One Way to Spread Awareness of COPD

COPD Awareness month presents the opportunity, for those of us who currently live with COPD and all of its symptoms, to call attention to the deadliness of the disease and also to its causes.

But how should we do that? Who should we approach? What do we say? How do we say what we need to communicate?

There are many who have no faith in our elected officials. And there are some who couldn’t care less what a “politician” thinks about their COPD predicament. But the fact is – much of our personal future health and the future health of younger Americans rest in the hands of those we elect. Are our elected representatives aware of the effects of COPD on a family, a friend, a loved one and how effective they can be in helping? Are we making younger Americans aware of the dangers of smoking and how engaging in it may lead to developing COPD? Is there enough medical research funding?

Writing to your elected official

I spent much of my professional career in government. I worked for a number of elected representatives in New York City, Washington DC, and the capital of New Jersey – Trenton. One of the responsibilities I always had in these various settings involved “constituent communications.” It was my job to speak to folks who lived in that area the elected official represented. Phone calls and emails to an elected official are very good ways of expressing your thoughts about how COPD is being treated in this country.

But, rarely are records of phone calls kept and emails are usually replied to with a “canned” answer – one that is very general.

The best communication with an elected official, in my opinion, is good old “snail mail.” When it is sent, its arrival has to be recorded and a response, customized to answer the questions raised by it, must be answered. If you are so inclined to take advantage of COPD Awareness month, you can merely change the return address (to yours) and change the addressee (to the elected official you’d like to reach).

John Jones
1234 Main St.
Anytown, USA 00001

Hon. Mary Smith
The Capital
5678 First St.
My State, USA 00002

Ms. Smith:

More than 65 million people around the world have moderate or severe COPD.

I am one of them.

In 2015, (most current figures) 3.2 million people worldwide died from COPD, an increase of 11.6 percent compared with 1990. During that same time period, (1990-2015) the rate of COPD increased by 44.2 percent to 174.5 million individuals. In the United States, an estimated 16 million adults have COPD. However, the American Lung Association (ALA) thinks there may be as many as 24 million American adults living with COPD.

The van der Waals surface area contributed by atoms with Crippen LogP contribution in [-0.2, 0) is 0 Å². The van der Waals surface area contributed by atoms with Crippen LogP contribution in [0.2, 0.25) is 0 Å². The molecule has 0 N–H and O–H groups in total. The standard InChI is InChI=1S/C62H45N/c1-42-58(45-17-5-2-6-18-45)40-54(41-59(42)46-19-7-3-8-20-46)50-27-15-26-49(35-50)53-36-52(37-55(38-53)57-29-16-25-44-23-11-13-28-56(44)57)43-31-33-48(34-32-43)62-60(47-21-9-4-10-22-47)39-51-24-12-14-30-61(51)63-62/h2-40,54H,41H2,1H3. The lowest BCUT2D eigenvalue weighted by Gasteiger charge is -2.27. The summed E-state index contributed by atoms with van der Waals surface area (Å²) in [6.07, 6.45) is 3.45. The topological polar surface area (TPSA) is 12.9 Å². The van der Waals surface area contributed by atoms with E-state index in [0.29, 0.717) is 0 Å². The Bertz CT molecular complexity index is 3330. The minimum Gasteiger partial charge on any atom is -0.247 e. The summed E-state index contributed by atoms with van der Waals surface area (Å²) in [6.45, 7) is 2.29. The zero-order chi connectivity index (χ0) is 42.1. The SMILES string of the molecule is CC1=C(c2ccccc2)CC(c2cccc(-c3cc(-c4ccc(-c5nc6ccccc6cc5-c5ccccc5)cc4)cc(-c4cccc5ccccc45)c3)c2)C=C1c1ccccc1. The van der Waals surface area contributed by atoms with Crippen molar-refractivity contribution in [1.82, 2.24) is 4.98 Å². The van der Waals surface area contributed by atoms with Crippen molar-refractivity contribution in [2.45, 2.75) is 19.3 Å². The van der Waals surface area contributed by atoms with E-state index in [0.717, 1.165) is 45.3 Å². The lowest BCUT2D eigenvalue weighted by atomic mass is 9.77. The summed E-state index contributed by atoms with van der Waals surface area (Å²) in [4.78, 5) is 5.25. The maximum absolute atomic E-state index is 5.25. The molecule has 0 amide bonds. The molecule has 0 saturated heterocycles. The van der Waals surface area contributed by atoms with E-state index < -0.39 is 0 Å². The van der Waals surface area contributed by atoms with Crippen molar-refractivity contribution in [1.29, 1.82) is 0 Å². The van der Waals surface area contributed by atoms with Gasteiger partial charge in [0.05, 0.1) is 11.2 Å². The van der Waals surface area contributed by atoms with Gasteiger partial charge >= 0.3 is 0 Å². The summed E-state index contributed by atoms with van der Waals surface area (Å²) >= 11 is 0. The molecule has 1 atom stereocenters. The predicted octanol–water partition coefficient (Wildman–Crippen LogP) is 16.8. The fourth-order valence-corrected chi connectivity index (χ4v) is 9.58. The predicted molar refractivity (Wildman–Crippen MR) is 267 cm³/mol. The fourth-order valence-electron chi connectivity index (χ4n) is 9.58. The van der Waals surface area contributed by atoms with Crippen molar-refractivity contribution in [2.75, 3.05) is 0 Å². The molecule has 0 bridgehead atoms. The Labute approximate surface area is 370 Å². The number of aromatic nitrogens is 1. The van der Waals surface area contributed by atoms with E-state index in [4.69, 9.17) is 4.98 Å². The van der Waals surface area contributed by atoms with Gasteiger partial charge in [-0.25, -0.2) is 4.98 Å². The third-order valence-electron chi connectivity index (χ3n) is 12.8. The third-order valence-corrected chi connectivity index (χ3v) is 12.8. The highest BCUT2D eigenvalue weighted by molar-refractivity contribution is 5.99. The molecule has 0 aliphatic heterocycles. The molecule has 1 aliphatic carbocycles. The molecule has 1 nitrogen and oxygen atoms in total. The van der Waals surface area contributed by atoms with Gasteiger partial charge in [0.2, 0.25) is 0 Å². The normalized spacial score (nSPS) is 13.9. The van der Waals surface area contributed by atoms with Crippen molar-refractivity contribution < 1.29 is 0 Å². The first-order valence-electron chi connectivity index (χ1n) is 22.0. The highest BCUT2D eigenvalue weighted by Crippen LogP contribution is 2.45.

What causes COPD?

  • Smoking - Approximately 85 to 90 percent of COPD cases are caused by cigarette smoking. A burning cigarette creates more than 7,000 chemicals. The toxins in cigarette smoke destroy air sacs and weaken your lungs' defense against infections - contributing factors for COPD.
  • The Environment - Long-term exposure to air pollution, coal dust, secondhand smoke and dust, fumes and chemicals (often work-related) can cause COPD.
  • Alpha-1 Deficiency - This form of COPD is caused by a genetic (inherited) condition that disables the body's ability to produce a protein (Alpha-1) that protects the lungs.

Although COPD is the third largest killer in the United States, the disease receives nowhere near what #1 killer (Cancer $1.8 billion) and #2 killer (Heart Disease, $1.2 billion) receive in research funding. The research funding dedicated to COPD in 2019 is $97 million dollars. While that may be an impressive figure, in 2015 it was $107 million dollars. 165th in government funding.

Please contact the National Institute of Health (NIH) on my behalf and other constituents of yours who suffer from COPD and request that the funding for COPD research be increased to reflect the number of Americans and American families it so terribly hurts.

John Jones

I guarantee that you will receive a reply from whatever elected official you may write to. Honestly – you’re in for a pleasant surprise!

By providing your email address, you are agreeing to our privacy policy.

This article represents the opinions, thoughts, and experiences of the author; none of this content has been paid for by any advertiser. The team does not recommend or endorse any products or treatments discussed herein. Learn more about how we maintain editorial integrity here.

Join the conversation

Please read our rules before commenting.